I hope and pray that you have a meaningful Christmas season. Let the Christmas story and impact of Jesus Christ coming in the flesh grip you this year and shape your Christmas experience.
That’s tough though isn’t it. We get wrapped up (pun intended) in all of the stuff that we have to do and get and get ready for our Christmas experience that we have a hard time slowing down enough to remember Jesus and His gift to us. It’s easy to get caught up in the trap of trying to make each Christmas bigger or better than the last one too. Which leaves me with the question of are we living for Christmas? Or is there a way to live out of Christmas?
Living For Christmas
It’s interesting if you compare a traditional calendar with a church calendar. They don’t really match up. I don’t mean actual dates, but seasons and beginning/ending points. Our traditional, Gregorian calendars start with January and end with December. Christmas is the end of a year and a season. But in a church calendar, the year starts with Advent which starts usually in the first week of December and ends 12 months later at the end of November. Now, that’s not a huge difference, but it does lend toward a shift in our attitude.
If you’re living life using the traditional calendar (which we technically all are, I get it), you spend each year from New Year’s looking forward to Christmas and thinking about what presents you’ll get your loved ones. Especially as it gets closer, your planning and lists get longer and longer. Schedules and vacations start to revolve around Christmas parties and when school gets out. The focus is much more on what we do and what we get than on what Christmas is all about. All of focus is leading up to and aiming toward living for Christmas.
Living Out of Christmas
Now, I’m not suggesting that we start our calendar years on December 1st or worse yet on the somewhat shifting beginning of Advent. That would be a mess. However, there is something about the flow of the church year. When you start with Advent (the expectation and hope of what it means) then the rest of the year doesn’t focus on Christmas. Christmas is the next thing and is right at the beginning of the church year. Christmas ends up becoming a launch pad instead of a destination. It can set the tone for the rest of the year.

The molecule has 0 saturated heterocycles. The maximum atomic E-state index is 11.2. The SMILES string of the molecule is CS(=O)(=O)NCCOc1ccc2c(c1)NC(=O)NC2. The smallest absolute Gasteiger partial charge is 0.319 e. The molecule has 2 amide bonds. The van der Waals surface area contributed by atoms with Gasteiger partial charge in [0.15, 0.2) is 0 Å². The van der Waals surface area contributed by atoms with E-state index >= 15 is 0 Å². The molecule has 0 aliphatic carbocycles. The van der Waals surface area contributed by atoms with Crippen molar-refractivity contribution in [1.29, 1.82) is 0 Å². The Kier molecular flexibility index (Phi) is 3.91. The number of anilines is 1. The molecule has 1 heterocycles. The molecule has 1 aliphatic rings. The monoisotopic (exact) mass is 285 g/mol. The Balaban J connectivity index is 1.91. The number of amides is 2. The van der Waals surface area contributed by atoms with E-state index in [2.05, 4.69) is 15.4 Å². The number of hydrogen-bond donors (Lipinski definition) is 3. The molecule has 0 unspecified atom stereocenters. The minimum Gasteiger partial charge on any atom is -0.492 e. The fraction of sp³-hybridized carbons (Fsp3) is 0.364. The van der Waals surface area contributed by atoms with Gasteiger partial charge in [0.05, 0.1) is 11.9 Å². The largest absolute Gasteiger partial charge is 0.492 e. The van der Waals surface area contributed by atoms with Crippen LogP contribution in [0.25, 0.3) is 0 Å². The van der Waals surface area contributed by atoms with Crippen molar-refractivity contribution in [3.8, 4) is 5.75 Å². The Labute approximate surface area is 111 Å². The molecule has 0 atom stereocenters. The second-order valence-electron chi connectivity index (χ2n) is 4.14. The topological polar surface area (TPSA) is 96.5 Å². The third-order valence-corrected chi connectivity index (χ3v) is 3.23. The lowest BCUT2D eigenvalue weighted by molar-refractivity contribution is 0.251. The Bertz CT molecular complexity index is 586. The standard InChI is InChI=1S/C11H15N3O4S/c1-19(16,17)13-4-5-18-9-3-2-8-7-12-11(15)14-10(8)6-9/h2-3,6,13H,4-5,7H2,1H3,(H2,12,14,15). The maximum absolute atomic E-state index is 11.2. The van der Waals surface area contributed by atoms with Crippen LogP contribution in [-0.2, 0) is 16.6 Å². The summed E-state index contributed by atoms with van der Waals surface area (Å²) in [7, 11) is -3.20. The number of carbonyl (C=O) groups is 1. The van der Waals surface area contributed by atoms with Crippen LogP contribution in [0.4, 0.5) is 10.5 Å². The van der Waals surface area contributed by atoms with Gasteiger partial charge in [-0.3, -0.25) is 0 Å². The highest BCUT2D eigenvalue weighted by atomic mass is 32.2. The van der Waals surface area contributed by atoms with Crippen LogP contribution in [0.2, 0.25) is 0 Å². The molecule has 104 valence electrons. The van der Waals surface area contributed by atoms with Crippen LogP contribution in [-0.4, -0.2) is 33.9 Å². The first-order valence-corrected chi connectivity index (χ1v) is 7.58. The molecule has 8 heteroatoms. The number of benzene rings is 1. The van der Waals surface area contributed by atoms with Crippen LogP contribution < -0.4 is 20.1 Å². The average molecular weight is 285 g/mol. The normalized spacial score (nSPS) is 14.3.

I believe that it has the potential to minimize our consumerism too. If we take Christmas as a starting point and focus on the message and meaning of Christmas more then the focus is much more on what God does for us than what we can somehow get from God or from someone else.
We are loved and cherished by God the Father above everything else. This is why He sent His Son, Jesus. Not to demand more from us, but to give to us life, forgiveness, and acceptance. He came to give us an identity that is based in Himself and a family that will never fail us. Jesus came in the flesh to identify with our temptations and struggles. He came to renew all things and restore the brokenness of creation one person at a time. Jesus came to take the sin of the whole world upon Himself including yours and mine so we wouldn’t have to bear the guilt, shame and punishment of it all.
This is the focus of Christmas. It’s the starting point of God doing amazing and life changing things for the whole world.
Making the Shift
So, how do we get there? How do we change our view on Christmas? It doesn’t happen with a changing of your calendar. It doesn’t necessarily happen with buying less gifts or doing less stuff at Christmas either. Maybe it could help, but that’s not the answer. It happens by resting. Resting in God’s promises, focusing on what He has done and what that means for you. It means resting in knowing that God has started and finished all of the work that needed to be done so that we could be accepted by the Father. It’s about resting and knowing that there is nothing we can do to earn His love and there is nothing we can do that will diminish the love that He has for us. His love is perfect and complete. And this love and acceptance God has is for you.
So I truly do pray and hope that you have a great Christmas. And I hope that you see it in a meaningful way so that it’s the start of a great year for you.